Trade Secret Misappropriation

The Federal Reserve is prepared to ratchet up the penalty for bankers caught misappropriating their employer’s trade secrets. Although bankers were already subject to civil liability under state laws governing trade secrets and breach of contract, the Federal Reserve now appears willing to subject guilty bankers to an outright ban from working with any institution specified in 12 U.S.C. § 1818(e)(7)(a), pursuant to section 8(e) of the Federal Deposit Insurance Act.

Two Wyoming bankers are seemingly harbingers of this newfound willingness by the Federal Reserve to ban bankers caught misappropriating an employer’s trade secrets. The two culprits misappropriated Central Bank & Trust’s (“Central”) proprietary business information in connection with their plan to acquire employment and an ownership interest in Farmers State Bank (“Farmers”). The bankers’ malpractice included dissuading Central from pursuing an opportunity they conspired to exploit once at Farmers, moving loans from Central to Farmers, and the sharing of other proprietary (non-customer) information with Farmers’ employees. Although a Wyoming state judge ruled against the bankers last April, they retained their new jobs; this apparently irked the Board of Governors. In seeking to ban the bankers, the Federal Reserve alleged unsafe or unsound banking practices, as well as breaches of fiduciary duty. If banned, the duo will likely struggle to make good on their court-ordered $2.2 million civil judgment.

Whether the Federal Reserve is instituting a policy change regarding enforcement of trade secrets law or is merely punishing an instance of exceptionally brazen illicit behavior is still unclear. That said, aggrieved banks certainly have another arrow in their quiver when confronting unscrupulous ex-employees. Regardless, any employee should proceed with extreme care when handling an employer’s confidential and proprietary business information.

The case is In the Matter of Frank E. Smith and Mark A. Kiolbasa, Docket No. 18-036-E-I, before the Board of Governors of the Federal Reserve System.

The Federal Circuit has revived a complaint to correct inventorship in another case involving the intersection of patent and trade secret law. In Coda Development v. Goodyear Tire & Rubber, Plaintiffs asserted that Defendants misappropriated trade secrets and breached a non-disclosure agreement (NDA) by seeking patent protection for Plaintiff’s inventions related to self-inflating tire (SIT) technology. The district court dismissed the case on a Rule 12(b) motion. But the Federal Circuit reversed holding that the district court improperly made underlying factual findings on the inventorship issue at the pleading stage.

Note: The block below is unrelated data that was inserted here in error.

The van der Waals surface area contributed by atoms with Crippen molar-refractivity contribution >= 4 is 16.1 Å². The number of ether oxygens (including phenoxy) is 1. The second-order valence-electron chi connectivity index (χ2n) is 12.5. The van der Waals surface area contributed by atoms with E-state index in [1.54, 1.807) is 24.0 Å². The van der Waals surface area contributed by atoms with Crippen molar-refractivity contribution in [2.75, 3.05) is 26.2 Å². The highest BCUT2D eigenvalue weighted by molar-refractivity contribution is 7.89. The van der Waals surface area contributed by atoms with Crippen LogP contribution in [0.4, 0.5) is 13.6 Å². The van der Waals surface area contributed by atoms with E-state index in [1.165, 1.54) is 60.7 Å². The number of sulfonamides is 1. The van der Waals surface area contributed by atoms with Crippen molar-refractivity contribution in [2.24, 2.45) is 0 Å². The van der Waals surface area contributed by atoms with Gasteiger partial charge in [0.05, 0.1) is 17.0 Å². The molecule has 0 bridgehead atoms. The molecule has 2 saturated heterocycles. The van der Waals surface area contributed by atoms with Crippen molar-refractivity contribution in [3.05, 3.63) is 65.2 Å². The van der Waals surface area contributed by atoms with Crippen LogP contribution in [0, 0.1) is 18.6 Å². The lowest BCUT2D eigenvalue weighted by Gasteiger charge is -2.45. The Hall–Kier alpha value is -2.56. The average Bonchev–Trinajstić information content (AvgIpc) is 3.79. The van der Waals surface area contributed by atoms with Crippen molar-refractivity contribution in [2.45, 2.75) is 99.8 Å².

Click here to read the full version of this alert, authored by Crowell & Moring Partner Mark Klapow, Partner Anne Li, and Associate Siri Rao.

In an aggressive first move, Plaintiffs – two former employees accused of trade secret misappropriation – filed a preemptive suit for declaratory relief and unfair business practices against their former employer, Defendant Chandler Holding’s, Inc., in California Superior Court. Plaintiffs contend that shortly after their resignations from Chandler Holdings, Inc., they received letters from Defendant’s counsel accusing them of “numerous wrongful, illegal, fraudulent and contract breaching actions.” The letters allege that Plaintiffs are wrongfully competing against Defendant and are violating the California Uniform Trade Secrets Act, Economic Espionage Act of 1996 and Securities Exchange Act.

Plaintiffs resigned from their positions on February 1, 2019. They returned the notebook computers issued to them by Defendant. Shortly thereafter, Plaintiffs received the letters described above, which further suggest that Plaintiffs: “(1) solicited employees of Chandler, (2) solicited customers and other “business” relationships of Chandler, and (3) accessed, appropriated, and used Chandler’s property, including trade secrets and confidential information.”

Plaintiffs maintain that they did not take any confidential or proprietary information when they left. They argue that the allegations in Defendant’s letters are unsubstantiated and meritless and that the letters are intended to harass, intimidate, and restrain them from pursuing their livelihood. In addition to seeking declaratory relief to preempt such claims, Plaintiffs also allege that Defendants engaged in unfair business practices. Specifically, Defendants’ actions violated Business and Professions Code § 17200 when, in their letters, Defendant alleged that Plaintiffs were “wrongfully competing against Chandler based on their new employment with their new employer.” Plaintiffs contend that there is no valid or enforceable non-compete between Plaintiffs and Defendant and any employer is free to employ Plaintiffs.

The Complaint was filed on February 15, 2019. We will follow this case closely and report back on how Defendant responds.